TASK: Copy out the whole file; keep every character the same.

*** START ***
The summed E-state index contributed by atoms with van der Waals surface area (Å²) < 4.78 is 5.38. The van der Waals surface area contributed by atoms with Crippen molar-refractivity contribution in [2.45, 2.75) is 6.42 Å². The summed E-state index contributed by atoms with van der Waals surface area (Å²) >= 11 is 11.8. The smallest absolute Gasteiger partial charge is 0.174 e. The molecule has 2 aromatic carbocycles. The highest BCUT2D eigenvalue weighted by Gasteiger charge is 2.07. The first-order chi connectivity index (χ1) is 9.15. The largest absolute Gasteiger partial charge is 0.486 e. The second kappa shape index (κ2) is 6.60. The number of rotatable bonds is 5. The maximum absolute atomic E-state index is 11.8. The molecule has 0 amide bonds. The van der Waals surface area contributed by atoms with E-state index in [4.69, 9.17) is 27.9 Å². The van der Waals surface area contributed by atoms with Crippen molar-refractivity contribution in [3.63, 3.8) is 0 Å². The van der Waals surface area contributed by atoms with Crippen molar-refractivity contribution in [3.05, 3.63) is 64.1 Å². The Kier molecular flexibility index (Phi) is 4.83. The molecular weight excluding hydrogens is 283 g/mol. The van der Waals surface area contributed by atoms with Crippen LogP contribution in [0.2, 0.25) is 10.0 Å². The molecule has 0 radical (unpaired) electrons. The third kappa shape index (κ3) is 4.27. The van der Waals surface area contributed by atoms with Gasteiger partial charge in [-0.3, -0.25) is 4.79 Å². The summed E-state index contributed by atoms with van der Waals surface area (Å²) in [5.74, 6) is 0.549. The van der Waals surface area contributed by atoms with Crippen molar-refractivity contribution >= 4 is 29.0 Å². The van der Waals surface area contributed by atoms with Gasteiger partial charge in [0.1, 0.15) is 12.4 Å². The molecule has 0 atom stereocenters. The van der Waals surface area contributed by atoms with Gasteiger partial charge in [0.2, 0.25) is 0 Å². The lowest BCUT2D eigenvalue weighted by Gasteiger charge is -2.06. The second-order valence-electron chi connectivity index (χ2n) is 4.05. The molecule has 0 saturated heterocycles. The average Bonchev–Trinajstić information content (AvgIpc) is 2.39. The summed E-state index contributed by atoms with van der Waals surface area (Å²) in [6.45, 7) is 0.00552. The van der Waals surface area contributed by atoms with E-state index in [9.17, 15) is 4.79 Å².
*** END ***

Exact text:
The summed E-state index contributed by atoms with van der Waals surface area (Å²) < 4.78 is 5.38. The van der Waals surface area contributed by atoms with Crippen molar-refractivity contribution in [2.45, 2.75) is 6.42 Å². The summed E-state index contributed by atoms with van der Waals surface area (Å²) >= 11 is 11.8. The smallest absolute Gasteiger partial charge is 0.174 e. The molecule has 2 aromatic carbocycles. The highest BCUT2D eigenvalue weighted by Gasteiger charge is 2.07. The first-order chi connectivity index (χ1) is 9.15. The largest absolute Gasteiger partial charge is 0.486 e. The second kappa shape index (κ2) is 6.60. The number of rotatable bonds is 5. The maximum absolute atomic E-state index is 11.8. The molecule has 0 amide bonds. The van der Waals surface area contributed by atoms with E-state index in [4.69, 9.17) is 27.9 Å². The van der Waals surface area contributed by atoms with Crippen molar-refractivity contribution in [3.63, 3.8) is 0 Å². The van der Waals surface area contributed by atoms with Crippen molar-refractivity contribution in [3.05, 3.63) is 64.1 Å². The Kier molecular flexibility index (Phi) is 4.83. The molecular weight excluding hydrogens is 283 g/mol. The van der Waals surface area contributed by atoms with Crippen LogP contribution in [0.2, 0.25) is 10.0 Å². The molecule has 0 radical (unpaired) electrons. The third kappa shape index (κ3) is 4.27. The van der Waals surface area contributed by atoms with Gasteiger partial charge in [-0.3, -0.25) is 4.79 Å². The summed E-state index contributed by atoms with van der Waals surface area (Å²) in [5.74, 6) is 0.549. The van der Waals surface area contributed by atoms with Crippen molar-refractivity contribution >= 4 is 29.0 Å². The van der Waals surface area contributed by atoms with Gasteiger partial charge in [0.1, 0.15) is 12.4 Å². The molecule has 0 atom stereocenters. The van der Waals surface area contributed by atoms with Gasteiger partial charge in [0.2, 0.25) is 0 Å². The lowest BCUT2D eigenvalue weighted by Gasteiger charge is -2.06. The second-order valence-electron chi connectivity index (χ2n) is 4.05. The molecule has 0 saturated heterocycles. The average Bonchev–Trinajstić information content (AvgIpc) is 2.39. The summed E-state index contributed by atoms with van der Waals surface area (Å²) in [6.45, 7) is 0.00552. The van der Waals surface area contributed by atoms with E-state index in [9.17, 15) is 4.79 Å².